Disrupting the online handicraft market by charging low fees

Ask any crafter to tell you about the most frustrating issues with selling items online and chances are you’ll hear “high fees” somewhere at the very top in their list of grievances. Indeed, the impact causedby fees applied just for listing items on most of the specialized handicraft e-commerce platforms can be frustratingly high. And then there’s the transaction fee for each successful sale. But, just as with the outrageously overinflated prices of eyeglass frames, mattresses or cinema popcorn, people seem to gone accustomed to this situation..

Well, it’s business as usual until a new competitor shows up and disrupts the market. Take the eyeglass frame business for example. An online eyewear company called Warby Parker emerged in 2010 and has successfully disrupted the market ever since by selling stylishly cool eyewear online for prices several times lower than the ones people had already gotten used to. Similarly, the mattress business is now being successfully disrupted by a company like Casper Sleep, which ships high-quality mattresses at shockingly low prices. Unfortunately, no one has been able to disrupt the iron grip of the cinema popcorn cartel as of yet. But anyway, the point is that we at TANZŌ have been inspired to do our part in disrupting the online handicraft business by offering, among other things, lower fees.

To put that into context, let’s take a quick look at the current online handmade market situation:


Etsy is a huge marketplace, which makes it extremely hard to get customers to notice your item listing. You need to spend a lot of time and pour considerable marketing expenses into your personal store in order to compete. The good news is that the listing fee is just $0,20. The bad news? The transaction fee is 3.5% of the item price.

Amazon Handmade

This is Etsy’s biggest competitor. You have to apply to sell on the platform, which charges a referral fee of 15%. If you are deemed eligible, you can get the $39.99 monthly fee waived. However, getting your truly handmade items noticed on the platform still requires a lot of extra effort on your part, as you have to compete with sellers who list faux-handmade items at cheap prices.


Zibbet is a global marketplace for crafters, independent artists and vintage collectors. As a crafter/seller you can subscribe to various plans, which range from $4 a month to $16 a month. If you sign up for a plan, there are no transaction fees. But what if you’re not comfortable with being a long-term subscriber? Such subscription plan is not ideal for crafters who are casual sellers.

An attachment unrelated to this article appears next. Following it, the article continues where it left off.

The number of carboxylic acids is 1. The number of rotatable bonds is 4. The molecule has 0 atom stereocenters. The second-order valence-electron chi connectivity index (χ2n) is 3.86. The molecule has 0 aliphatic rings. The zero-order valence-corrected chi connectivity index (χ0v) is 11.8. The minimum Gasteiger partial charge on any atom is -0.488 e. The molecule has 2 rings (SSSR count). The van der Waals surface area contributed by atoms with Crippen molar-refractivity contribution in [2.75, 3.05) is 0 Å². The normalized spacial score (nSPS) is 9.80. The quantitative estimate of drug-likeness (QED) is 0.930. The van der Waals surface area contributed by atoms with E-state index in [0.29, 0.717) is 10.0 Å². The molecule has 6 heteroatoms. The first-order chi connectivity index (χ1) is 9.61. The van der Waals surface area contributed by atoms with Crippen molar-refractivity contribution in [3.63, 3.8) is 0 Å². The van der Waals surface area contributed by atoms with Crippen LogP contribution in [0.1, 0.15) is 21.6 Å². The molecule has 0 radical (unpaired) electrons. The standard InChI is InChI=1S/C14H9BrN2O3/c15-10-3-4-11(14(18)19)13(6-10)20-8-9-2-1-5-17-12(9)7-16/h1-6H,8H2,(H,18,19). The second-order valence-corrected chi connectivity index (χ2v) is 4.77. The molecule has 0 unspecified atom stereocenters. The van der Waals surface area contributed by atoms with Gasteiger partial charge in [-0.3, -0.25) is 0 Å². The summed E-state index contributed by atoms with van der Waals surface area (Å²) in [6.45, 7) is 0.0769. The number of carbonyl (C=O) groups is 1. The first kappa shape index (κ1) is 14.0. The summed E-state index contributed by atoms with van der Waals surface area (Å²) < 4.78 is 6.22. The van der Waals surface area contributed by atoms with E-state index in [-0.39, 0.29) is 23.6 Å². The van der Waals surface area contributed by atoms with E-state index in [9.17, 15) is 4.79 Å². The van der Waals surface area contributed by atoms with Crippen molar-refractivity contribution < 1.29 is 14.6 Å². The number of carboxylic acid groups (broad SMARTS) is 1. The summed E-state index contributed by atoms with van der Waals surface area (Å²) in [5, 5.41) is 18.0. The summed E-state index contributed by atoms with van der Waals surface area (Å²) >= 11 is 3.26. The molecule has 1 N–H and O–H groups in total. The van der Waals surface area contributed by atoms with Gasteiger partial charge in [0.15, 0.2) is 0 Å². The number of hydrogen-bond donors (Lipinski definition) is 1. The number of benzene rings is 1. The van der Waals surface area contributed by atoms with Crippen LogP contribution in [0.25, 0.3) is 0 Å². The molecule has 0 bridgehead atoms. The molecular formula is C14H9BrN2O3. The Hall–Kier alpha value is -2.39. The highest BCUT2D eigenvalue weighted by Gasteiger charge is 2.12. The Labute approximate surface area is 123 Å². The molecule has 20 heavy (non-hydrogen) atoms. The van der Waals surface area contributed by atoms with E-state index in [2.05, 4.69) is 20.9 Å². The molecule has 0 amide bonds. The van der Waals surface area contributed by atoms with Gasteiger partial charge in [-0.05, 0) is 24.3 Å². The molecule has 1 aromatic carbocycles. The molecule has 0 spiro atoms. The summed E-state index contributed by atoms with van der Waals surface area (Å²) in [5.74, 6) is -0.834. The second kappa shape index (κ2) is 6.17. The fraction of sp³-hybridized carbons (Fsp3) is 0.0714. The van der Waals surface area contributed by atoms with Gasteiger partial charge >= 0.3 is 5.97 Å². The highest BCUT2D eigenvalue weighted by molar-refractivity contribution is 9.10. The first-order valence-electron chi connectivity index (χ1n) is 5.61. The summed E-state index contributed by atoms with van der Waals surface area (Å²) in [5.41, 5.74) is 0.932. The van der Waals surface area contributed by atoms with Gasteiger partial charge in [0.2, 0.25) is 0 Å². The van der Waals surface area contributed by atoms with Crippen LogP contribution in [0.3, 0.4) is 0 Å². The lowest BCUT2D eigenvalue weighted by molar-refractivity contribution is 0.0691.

Operating in the United Kingdom, Folksy features more than 15,000 U.K.-based designers. With a basic Folksy account, it’s pay as you go, and you will be charged £0.15 plus VAT per item listed and 6% plus VAT sales commission. If you sign up for £45 per year, there is only a 6% + VAT sales commission.


Aftcra is a site for American-only handmade goods. There are no fees to list your goods, but they do take a 7% transaction fee on every sale, and you cannot sell anything for less than $10.


Shopify is for e-commerce stores in general and costs $29 to $299 per month. Signing up only makes sense for seriously business-minded crafters.


Not limited to any one region, TANZŌ is the new global e-commerce platform that will provide everyone with the same access to affordable buying and selling of handmade goods. True market disruption means giving the people what they have long given up on. In TANZŌ’s case, a decentralized, blockchain-based platform is able to deliver to its users what the above-mentioned, centralized platforms cannot or will not. Because the need for middlemen (PayPal, credit card companies, banks, etc.) is eliminated, sellers on the TANZO platform will be able to enjoy a tiny $0,05 listing fee per item listed and a mere 1,5% transaction fee per item sold (when the price of the item is no more than $1,999). For items priced at $2,000 or more, there will be a flat fee depending on the amount.

At the end of the day, what is being a crafter all about, really?

Being a crafter is all about freedom. Freedom from having to wake up every morning and commute to some stuffy office. Freedom from having a boss. Freedom from selling your time and efforts to a faceless corporation that only cares about its bottom line. Freedom from doing tasks you don’t enjoy. Freedom from a capitalist system that favours product over art. And, yes, freedom from getting charged high fees from centralized platforms.

The revolution starts now and the revolution starts with TANZŌ.